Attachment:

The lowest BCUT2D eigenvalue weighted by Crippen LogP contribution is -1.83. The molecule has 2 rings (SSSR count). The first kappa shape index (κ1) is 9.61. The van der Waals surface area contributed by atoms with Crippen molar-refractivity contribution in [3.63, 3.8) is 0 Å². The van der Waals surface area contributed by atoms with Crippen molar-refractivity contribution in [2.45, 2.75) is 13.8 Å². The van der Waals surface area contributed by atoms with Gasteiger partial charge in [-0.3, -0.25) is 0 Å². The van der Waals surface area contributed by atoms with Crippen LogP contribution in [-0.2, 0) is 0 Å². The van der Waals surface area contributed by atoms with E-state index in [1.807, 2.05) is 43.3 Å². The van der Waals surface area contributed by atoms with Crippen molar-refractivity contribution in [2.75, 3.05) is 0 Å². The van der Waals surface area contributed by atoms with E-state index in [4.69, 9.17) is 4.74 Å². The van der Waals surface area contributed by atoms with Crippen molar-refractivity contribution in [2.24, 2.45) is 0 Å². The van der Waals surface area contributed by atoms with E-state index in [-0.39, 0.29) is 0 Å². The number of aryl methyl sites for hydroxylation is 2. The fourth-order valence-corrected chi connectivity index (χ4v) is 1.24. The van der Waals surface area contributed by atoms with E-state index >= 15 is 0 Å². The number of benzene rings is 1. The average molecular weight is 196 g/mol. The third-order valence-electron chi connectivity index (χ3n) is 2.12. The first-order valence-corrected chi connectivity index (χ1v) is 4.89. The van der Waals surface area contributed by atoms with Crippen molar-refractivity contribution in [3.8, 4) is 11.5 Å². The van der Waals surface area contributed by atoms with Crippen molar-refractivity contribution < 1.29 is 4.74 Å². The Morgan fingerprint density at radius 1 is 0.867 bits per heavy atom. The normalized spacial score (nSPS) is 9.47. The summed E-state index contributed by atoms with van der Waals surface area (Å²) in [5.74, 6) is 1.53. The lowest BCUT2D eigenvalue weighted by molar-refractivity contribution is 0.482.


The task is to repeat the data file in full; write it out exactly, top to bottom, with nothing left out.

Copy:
The lowest BCUT2D eigenvalue weighted by Crippen LogP contribution is -1.83. The molecule has 2 rings (SSSR count). The first kappa shape index (κ1) is 9.61. The van der Waals surface area contributed by atoms with Crippen molar-refractivity contribution in [3.63, 3.8) is 0 Å². The van der Waals surface area contributed by atoms with Crippen molar-refractivity contribution in [2.45, 2.75) is 13.8 Å². The van der Waals surface area contributed by atoms with Gasteiger partial charge in [-0.3, -0.25) is 0 Å². The van der Waals surface area contributed by atoms with Crippen LogP contribution in [-0.2, 0) is 0 Å². The van der Waals surface area contributed by atoms with E-state index in [1.807, 2.05) is 43.3 Å². The van der Waals surface area contributed by atoms with Crippen molar-refractivity contribution in [2.75, 3.05) is 0 Å². The van der Waals surface area contributed by atoms with E-state index in [4.69, 9.17) is 4.74 Å². The van der Waals surface area contributed by atoms with Crippen molar-refractivity contribution in [2.24, 2.45) is 0 Å². The van der Waals surface area contributed by atoms with E-state index in [-0.39, 0.29) is 0 Å². The number of aryl methyl sites for hydroxylation is 2. The fourth-order valence-corrected chi connectivity index (χ4v) is 1.24. The van der Waals surface area contributed by atoms with E-state index >= 15 is 0 Å². The number of benzene rings is 1. The average molecular weight is 196 g/mol. The third-order valence-electron chi connectivity index (χ3n) is 2.12. The first-order valence-corrected chi connectivity index (χ1v) is 4.89. The van der Waals surface area contributed by atoms with Crippen molar-refractivity contribution in [3.8, 4) is 11.5 Å². The van der Waals surface area contributed by atoms with Crippen molar-refractivity contribution < 1.29 is 4.74 Å². The Morgan fingerprint density at radius 1 is 0.867 bits per heavy atom. The normalized spacial score (nSPS) is 9.47. The summed E-state index contributed by atoms with van der Waals surface area (Å²) in [5.74, 6) is 1.53. The lowest BCUT2D eigenvalue weighted by molar-refractivity contribution is 0.482.